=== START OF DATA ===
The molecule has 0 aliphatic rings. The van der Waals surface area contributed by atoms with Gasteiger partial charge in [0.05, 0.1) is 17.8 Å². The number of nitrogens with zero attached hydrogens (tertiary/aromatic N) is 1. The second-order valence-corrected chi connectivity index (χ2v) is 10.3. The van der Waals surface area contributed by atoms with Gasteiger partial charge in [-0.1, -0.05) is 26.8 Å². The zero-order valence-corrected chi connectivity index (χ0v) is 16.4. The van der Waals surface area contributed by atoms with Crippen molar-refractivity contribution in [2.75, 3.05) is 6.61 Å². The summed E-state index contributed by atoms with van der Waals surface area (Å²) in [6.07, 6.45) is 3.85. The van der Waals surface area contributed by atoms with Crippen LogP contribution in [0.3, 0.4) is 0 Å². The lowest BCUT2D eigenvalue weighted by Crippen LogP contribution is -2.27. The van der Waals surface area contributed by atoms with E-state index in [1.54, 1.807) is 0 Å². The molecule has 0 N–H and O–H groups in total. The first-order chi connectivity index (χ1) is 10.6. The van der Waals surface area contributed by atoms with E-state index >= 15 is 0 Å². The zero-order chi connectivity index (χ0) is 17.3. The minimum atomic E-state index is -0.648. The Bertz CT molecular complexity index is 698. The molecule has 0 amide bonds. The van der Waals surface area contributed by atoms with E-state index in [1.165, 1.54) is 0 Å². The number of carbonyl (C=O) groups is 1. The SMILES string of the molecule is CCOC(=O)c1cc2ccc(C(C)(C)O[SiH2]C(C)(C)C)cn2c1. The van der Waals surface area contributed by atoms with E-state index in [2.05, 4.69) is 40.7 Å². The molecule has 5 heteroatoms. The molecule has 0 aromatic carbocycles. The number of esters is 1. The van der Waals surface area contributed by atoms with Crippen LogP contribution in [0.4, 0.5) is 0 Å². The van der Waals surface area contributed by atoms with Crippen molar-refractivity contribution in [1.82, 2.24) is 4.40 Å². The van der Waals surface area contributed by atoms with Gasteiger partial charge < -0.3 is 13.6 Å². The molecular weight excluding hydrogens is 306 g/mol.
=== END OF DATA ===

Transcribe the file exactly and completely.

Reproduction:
The molecule has 0 aliphatic rings. The van der Waals surface area contributed by atoms with Gasteiger partial charge in [0.05, 0.1) is 17.8 Å². The number of nitrogens with zero attached hydrogens (tertiary/aromatic N) is 1. The second-order valence-corrected chi connectivity index (χ2v) is 10.3. The van der Waals surface area contributed by atoms with Gasteiger partial charge in [-0.1, -0.05) is 26.8 Å². The zero-order valence-corrected chi connectivity index (χ0v) is 16.4. The van der Waals surface area contributed by atoms with Crippen molar-refractivity contribution in [2.75, 3.05) is 6.61 Å². The summed E-state index contributed by atoms with van der Waals surface area (Å²) in [6.07, 6.45) is 3.85. The van der Waals surface area contributed by atoms with Crippen LogP contribution in [0.3, 0.4) is 0 Å². The lowest BCUT2D eigenvalue weighted by Crippen LogP contribution is -2.27. The van der Waals surface area contributed by atoms with E-state index in [1.54, 1.807) is 0 Å². The molecule has 0 N–H and O–H groups in total. The first-order chi connectivity index (χ1) is 10.6. The van der Waals surface area contributed by atoms with E-state index >= 15 is 0 Å². The zero-order chi connectivity index (χ0) is 17.3. The minimum atomic E-state index is -0.648. The Bertz CT molecular complexity index is 698. The molecule has 0 amide bonds. The van der Waals surface area contributed by atoms with E-state index in [1.165, 1.54) is 0 Å². The number of carbonyl (C=O) groups is 1. The SMILES string of the molecule is CCOC(=O)c1cc2ccc(C(C)(C)O[SiH2]C(C)(C)C)cn2c1. The van der Waals surface area contributed by atoms with E-state index in [2.05, 4.69) is 40.7 Å². The molecule has 5 heteroatoms. The molecule has 0 aromatic carbocycles. The number of esters is 1. The van der Waals surface area contributed by atoms with Crippen LogP contribution in [0.4, 0.5) is 0 Å². The van der Waals surface area contributed by atoms with Crippen molar-refractivity contribution in [1.82, 2.24) is 4.40 Å². The van der Waals surface area contributed by atoms with Gasteiger partial charge < -0.3 is 13.6 Å². The molecular weight excluding hydrogens is 306 g/mol.